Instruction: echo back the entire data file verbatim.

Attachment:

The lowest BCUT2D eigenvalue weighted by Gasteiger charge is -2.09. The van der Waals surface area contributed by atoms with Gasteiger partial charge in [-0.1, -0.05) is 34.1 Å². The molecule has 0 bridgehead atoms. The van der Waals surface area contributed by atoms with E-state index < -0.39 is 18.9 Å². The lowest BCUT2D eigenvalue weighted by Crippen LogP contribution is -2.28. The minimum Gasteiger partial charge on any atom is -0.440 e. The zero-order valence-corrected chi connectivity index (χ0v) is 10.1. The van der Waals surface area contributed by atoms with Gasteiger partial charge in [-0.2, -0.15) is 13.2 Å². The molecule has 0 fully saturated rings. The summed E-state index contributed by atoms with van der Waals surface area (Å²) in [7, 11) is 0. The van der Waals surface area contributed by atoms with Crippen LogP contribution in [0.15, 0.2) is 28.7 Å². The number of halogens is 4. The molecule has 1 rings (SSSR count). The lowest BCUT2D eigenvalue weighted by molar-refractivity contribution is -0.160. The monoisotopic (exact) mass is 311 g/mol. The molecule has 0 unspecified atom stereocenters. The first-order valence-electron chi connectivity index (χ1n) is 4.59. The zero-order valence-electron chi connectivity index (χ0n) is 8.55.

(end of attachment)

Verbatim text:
The lowest BCUT2D eigenvalue weighted by Gasteiger charge is -2.09. The van der Waals surface area contributed by atoms with Gasteiger partial charge in [-0.1, -0.05) is 34.1 Å². The molecule has 0 bridgehead atoms. The van der Waals surface area contributed by atoms with E-state index < -0.39 is 18.9 Å². The lowest BCUT2D eigenvalue weighted by Crippen LogP contribution is -2.28. The minimum Gasteiger partial charge on any atom is -0.440 e. The zero-order valence-corrected chi connectivity index (χ0v) is 10.1. The van der Waals surface area contributed by atoms with Gasteiger partial charge in [-0.2, -0.15) is 13.2 Å². The molecule has 0 fully saturated rings. The summed E-state index contributed by atoms with van der Waals surface area (Å²) in [7, 11) is 0. The van der Waals surface area contributed by atoms with Crippen LogP contribution in [0.15, 0.2) is 28.7 Å². The number of halogens is 4. The molecule has 1 rings (SSSR count). The lowest BCUT2D eigenvalue weighted by molar-refractivity contribution is -0.160. The monoisotopic (exact) mass is 311 g/mol. The molecule has 0 unspecified atom stereocenters. The first-order valence-electron chi connectivity index (χ1n) is 4.59. The zero-order valence-electron chi connectivity index (χ0n) is 8.55.